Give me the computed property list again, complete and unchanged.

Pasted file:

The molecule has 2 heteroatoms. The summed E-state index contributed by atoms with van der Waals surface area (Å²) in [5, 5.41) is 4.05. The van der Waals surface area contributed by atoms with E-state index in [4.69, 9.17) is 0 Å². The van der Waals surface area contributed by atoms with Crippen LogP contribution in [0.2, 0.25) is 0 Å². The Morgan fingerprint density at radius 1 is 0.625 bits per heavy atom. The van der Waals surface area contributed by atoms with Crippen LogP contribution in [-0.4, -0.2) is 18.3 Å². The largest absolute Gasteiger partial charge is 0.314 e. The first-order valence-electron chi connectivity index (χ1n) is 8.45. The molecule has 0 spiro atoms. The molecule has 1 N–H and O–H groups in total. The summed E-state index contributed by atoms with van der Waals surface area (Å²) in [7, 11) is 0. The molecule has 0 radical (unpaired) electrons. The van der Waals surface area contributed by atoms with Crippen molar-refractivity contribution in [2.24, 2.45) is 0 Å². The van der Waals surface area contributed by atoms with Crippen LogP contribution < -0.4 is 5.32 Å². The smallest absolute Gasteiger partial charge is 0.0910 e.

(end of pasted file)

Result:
The molecule has 2 heteroatoms. The summed E-state index contributed by atoms with van der Waals surface area (Å²) in [5, 5.41) is 4.05. The van der Waals surface area contributed by atoms with E-state index in [4.69, 9.17) is 0 Å². The van der Waals surface area contributed by atoms with Crippen LogP contribution in [0.2, 0.25) is 0 Å². The Morgan fingerprint density at radius 1 is 0.625 bits per heavy atom. The van der Waals surface area contributed by atoms with Crippen LogP contribution in [-0.4, -0.2) is 18.3 Å². The largest absolute Gasteiger partial charge is 0.314 e. The first-order valence-electron chi connectivity index (χ1n) is 8.45. The molecule has 0 spiro atoms. The molecule has 1 N–H and O–H groups in total. The summed E-state index contributed by atoms with van der Waals surface area (Å²) in [7, 11) is 0. The molecule has 0 radical (unpaired) electrons. The van der Waals surface area contributed by atoms with Crippen molar-refractivity contribution in [2.24, 2.45) is 0 Å². The van der Waals surface area contributed by atoms with Crippen LogP contribution < -0.4 is 5.32 Å². The smallest absolute Gasteiger partial charge is 0.0910 e.